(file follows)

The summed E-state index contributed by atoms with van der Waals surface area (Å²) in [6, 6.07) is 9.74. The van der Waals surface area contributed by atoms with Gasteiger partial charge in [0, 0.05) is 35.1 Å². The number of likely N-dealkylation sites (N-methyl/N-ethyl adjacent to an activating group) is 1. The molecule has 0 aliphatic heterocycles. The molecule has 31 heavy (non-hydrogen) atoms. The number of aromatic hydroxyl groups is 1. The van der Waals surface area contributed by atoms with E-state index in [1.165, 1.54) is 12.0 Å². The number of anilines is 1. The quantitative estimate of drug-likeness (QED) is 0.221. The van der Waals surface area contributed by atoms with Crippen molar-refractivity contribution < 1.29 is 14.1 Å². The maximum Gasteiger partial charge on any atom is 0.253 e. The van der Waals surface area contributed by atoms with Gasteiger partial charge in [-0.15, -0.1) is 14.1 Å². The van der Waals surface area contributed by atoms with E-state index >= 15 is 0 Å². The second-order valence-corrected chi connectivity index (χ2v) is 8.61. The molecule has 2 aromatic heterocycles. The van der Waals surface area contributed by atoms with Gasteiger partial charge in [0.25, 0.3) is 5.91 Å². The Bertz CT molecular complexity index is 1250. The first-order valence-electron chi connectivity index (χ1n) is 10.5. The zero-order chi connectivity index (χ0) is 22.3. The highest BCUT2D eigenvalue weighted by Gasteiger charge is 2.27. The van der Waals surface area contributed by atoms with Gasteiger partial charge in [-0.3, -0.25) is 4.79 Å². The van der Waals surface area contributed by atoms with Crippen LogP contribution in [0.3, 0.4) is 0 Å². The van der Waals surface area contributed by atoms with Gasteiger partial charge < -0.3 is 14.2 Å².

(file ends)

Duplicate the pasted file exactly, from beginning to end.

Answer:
The summed E-state index contributed by atoms with van der Waals surface area (Å²) in [6, 6.07) is 9.74. The van der Waals surface area contributed by atoms with Gasteiger partial charge in [0, 0.05) is 35.1 Å². The number of likely N-dealkylation sites (N-methyl/N-ethyl adjacent to an activating group) is 1. The molecule has 0 aliphatic heterocycles. The molecule has 31 heavy (non-hydrogen) atoms. The number of aromatic hydroxyl groups is 1. The van der Waals surface area contributed by atoms with E-state index in [1.165, 1.54) is 12.0 Å². The number of anilines is 1. The quantitative estimate of drug-likeness (QED) is 0.221. The van der Waals surface area contributed by atoms with Crippen molar-refractivity contribution < 1.29 is 14.1 Å². The maximum Gasteiger partial charge on any atom is 0.253 e. The van der Waals surface area contributed by atoms with Gasteiger partial charge in [-0.15, -0.1) is 14.1 Å². The van der Waals surface area contributed by atoms with E-state index >= 15 is 0 Å². The second-order valence-corrected chi connectivity index (χ2v) is 8.61. The molecule has 2 aromatic heterocycles. The van der Waals surface area contributed by atoms with Gasteiger partial charge in [0.25, 0.3) is 5.91 Å². The Bertz CT molecular complexity index is 1250. The first-order valence-electron chi connectivity index (χ1n) is 10.5. The zero-order chi connectivity index (χ0) is 22.3. The highest BCUT2D eigenvalue weighted by Gasteiger charge is 2.27. The van der Waals surface area contributed by atoms with Gasteiger partial charge in [-0.3, -0.25) is 4.79 Å². The van der Waals surface area contributed by atoms with Crippen LogP contribution in [0.3, 0.4) is 0 Å². The van der Waals surface area contributed by atoms with Gasteiger partial charge < -0.3 is 14.2 Å².